Myths vs. Facts: What Do Private Equity Firms Do?


If you have ever looked into selling a business, you may have learned that there are many types of buyers and deal structures, from employee buyouts, strategic acquisitions, to private equity firms. To make the right decision for you and your business, it is essential to have relevant and accurate information about your own business and the types of buyers available. 

We have noticed many misconceptions about a particular kind of buyer: the private equity firm. Of course, a private equity buyer may or may not be the right fit for you, but these common misconceptions can deter an owner from considering what may otherwise be a viable option. This article hopes to dispel some of the most common myths about private equity buyers and what private equity firms do. 

What Do Private Equity Firms Do?

Private equity is a type of private financing that involves funds and investors directly investing in companies or buying owners out of their companies. Professional advisors with strategic operating experience manage private equity funds. Business investors frequently seek out organizations with development potential, and the investment enables the organization to meet its short-term financial objectives and realize its full potential.

6 Common Myths about Private Equity Buyers

Myth 1: Private equity is the same as venture capital.

Private equity is not the same as venture capital. Venture capital funds typically invest in newer and smaller businesses, such as start-ups or tech companies. However, private equity funds invest in more established enterprises with a track record of profitability. In addition, private equity focuses on leveraged buyout (LBO) of businesses that have proven business models but require financing and a new strategic direction to advance.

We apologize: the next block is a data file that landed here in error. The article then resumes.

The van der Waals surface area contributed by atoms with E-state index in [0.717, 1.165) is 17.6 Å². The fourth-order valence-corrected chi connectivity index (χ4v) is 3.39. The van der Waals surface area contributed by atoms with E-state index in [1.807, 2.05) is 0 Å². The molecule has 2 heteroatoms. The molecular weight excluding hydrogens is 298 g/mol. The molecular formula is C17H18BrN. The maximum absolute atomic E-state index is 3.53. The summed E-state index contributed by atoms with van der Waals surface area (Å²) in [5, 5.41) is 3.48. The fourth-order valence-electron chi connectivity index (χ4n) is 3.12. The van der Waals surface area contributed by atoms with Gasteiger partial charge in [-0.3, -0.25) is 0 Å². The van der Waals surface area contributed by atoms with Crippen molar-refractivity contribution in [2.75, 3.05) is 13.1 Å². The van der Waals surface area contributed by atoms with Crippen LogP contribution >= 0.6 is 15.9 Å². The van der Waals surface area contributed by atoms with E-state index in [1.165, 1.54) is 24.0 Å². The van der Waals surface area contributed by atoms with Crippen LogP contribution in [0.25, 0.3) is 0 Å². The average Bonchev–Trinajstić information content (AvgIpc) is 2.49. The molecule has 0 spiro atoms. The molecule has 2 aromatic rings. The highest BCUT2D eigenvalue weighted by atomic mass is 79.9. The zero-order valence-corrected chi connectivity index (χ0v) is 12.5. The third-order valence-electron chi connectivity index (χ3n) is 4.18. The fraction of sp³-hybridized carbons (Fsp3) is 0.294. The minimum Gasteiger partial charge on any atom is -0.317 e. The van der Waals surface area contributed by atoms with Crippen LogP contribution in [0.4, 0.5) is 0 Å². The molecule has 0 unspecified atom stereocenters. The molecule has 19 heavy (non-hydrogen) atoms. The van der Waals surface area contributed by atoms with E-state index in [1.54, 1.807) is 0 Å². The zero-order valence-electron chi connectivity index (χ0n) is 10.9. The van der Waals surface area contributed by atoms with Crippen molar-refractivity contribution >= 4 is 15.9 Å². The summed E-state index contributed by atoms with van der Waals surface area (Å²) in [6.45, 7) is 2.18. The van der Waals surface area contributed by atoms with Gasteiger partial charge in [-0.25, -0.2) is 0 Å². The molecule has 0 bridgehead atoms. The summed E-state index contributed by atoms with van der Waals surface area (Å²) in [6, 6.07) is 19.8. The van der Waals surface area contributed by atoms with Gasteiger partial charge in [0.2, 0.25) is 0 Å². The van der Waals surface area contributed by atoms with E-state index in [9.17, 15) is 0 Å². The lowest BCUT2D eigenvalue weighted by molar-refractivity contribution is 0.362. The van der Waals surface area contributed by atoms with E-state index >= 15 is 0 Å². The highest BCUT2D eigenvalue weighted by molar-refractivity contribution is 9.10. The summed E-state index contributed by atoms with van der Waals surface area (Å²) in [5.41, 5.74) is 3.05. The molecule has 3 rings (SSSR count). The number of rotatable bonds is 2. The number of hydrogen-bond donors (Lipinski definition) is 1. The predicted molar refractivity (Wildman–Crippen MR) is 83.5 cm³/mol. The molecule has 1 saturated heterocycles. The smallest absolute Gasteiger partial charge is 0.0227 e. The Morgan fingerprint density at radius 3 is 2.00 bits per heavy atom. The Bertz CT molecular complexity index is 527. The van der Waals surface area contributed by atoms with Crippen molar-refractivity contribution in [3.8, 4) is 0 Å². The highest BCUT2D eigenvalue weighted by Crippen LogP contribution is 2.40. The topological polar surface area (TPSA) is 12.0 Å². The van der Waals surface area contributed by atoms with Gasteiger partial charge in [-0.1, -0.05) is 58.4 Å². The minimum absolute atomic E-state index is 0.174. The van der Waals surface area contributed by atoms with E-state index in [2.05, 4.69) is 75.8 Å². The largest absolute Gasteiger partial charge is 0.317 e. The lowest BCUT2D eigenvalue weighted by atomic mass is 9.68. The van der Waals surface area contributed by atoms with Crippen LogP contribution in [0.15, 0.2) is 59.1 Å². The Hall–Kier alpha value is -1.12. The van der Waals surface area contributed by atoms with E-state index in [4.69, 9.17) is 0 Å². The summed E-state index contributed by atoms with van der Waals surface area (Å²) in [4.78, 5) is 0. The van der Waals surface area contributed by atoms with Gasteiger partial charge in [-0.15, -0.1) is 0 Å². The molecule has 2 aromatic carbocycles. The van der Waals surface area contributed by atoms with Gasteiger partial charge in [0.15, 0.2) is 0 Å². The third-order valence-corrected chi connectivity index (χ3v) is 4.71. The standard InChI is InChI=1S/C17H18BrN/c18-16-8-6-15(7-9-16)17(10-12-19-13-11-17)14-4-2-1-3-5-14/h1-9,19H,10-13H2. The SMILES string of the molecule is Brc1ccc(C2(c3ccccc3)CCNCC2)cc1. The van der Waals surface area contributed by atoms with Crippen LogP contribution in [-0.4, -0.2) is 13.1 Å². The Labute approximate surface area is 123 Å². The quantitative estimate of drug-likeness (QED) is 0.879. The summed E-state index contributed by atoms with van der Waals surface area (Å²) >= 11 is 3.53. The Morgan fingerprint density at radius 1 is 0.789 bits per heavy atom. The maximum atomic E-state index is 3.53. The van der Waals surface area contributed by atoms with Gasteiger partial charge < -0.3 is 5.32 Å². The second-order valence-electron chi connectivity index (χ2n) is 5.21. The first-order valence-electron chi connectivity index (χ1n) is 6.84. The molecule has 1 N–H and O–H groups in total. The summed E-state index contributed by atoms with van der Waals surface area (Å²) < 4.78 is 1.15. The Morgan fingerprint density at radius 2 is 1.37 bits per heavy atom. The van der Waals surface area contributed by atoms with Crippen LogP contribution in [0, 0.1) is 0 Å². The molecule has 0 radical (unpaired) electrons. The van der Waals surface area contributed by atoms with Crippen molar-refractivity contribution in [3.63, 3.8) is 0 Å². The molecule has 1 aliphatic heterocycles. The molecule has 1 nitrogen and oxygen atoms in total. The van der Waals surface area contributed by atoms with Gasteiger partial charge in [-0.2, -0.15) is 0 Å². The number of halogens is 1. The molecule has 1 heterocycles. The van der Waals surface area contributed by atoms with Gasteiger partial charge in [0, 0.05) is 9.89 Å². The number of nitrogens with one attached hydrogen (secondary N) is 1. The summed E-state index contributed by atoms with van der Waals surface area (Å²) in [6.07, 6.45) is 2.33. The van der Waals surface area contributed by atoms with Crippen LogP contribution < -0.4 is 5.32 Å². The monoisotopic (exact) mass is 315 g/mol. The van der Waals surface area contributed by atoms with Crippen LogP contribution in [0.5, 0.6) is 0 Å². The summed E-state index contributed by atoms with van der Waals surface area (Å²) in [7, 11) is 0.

Myth 2: They will replace my management team and fire my employees.

Private equity firms will not typically replace the management team and fire employees because they know the current management team is knowledgeable about the company and the industry in which it operates. They generally see that the original value of the company that interested them is mainly found inside its current workforce and team. These firms do not “win” by bankrupting companies or laying off their employees. They make money by assisting businesses in becoming successful – and no business can prosper without its employees.

Myth 3: They are only interested in companies in distress.

For the most part, private equity investors are searching for enterprises with established capability and cash flow, so they can make a return on their initial investment, secure financing from investors, and double or more the size of the business over the course of the investment. However there are some private equity firms that specialize in buying struggling businesses, turning them around, and then reselling them for a profit, but this is not typical for the standard private equity group. 

Myth 4: I will lose all control of my company.

Nowadays, investors are more than happy to structure deals that make sense for both them and the current owner. If a current owner is seeking to partner with a private equity group but still keep control of their company there are firms that will take minority stakes in the company, with the former owners still in charge. Unless management has problems, investors typically prefer not to participate in day-to-day operations. If a business happens to be on the small side, there is a chance that a minority stake will not be suitable for the investor, but again, this depends on the company and is not a general expectation.

Myth 5: They are only interested in high-tech sectors.

Private equity buyers are active in most sectors of the economy, including some very traditional sectors. They are interested in businesses in any industry that can show potential for a robust return on investment over time.

Myth 6: A private equity buyer will limit my exit options.

When working with a private equity buyer, you retain a broad range of options for your exit. Therefore, going into a private equity agreement with a clear sense of your desired exit strategy is advantageous. Many owners and entrepreneurs who see private equity as a viable path to growth have seen considerable returns through various exit strategies.

No matter what type of buyer you may be considering, as the business owner, you have the essential insight into what the best option will be. At Viking, we understand that no one knows your business as you do. That is why we come alongside business owners to help provide additional relevant and accurate information, and we strive to provide top-notch buyers that can deliver the result you desire for yourself and your business. If you are considering selling your business, contact us today for a no-cost, confidential consultation.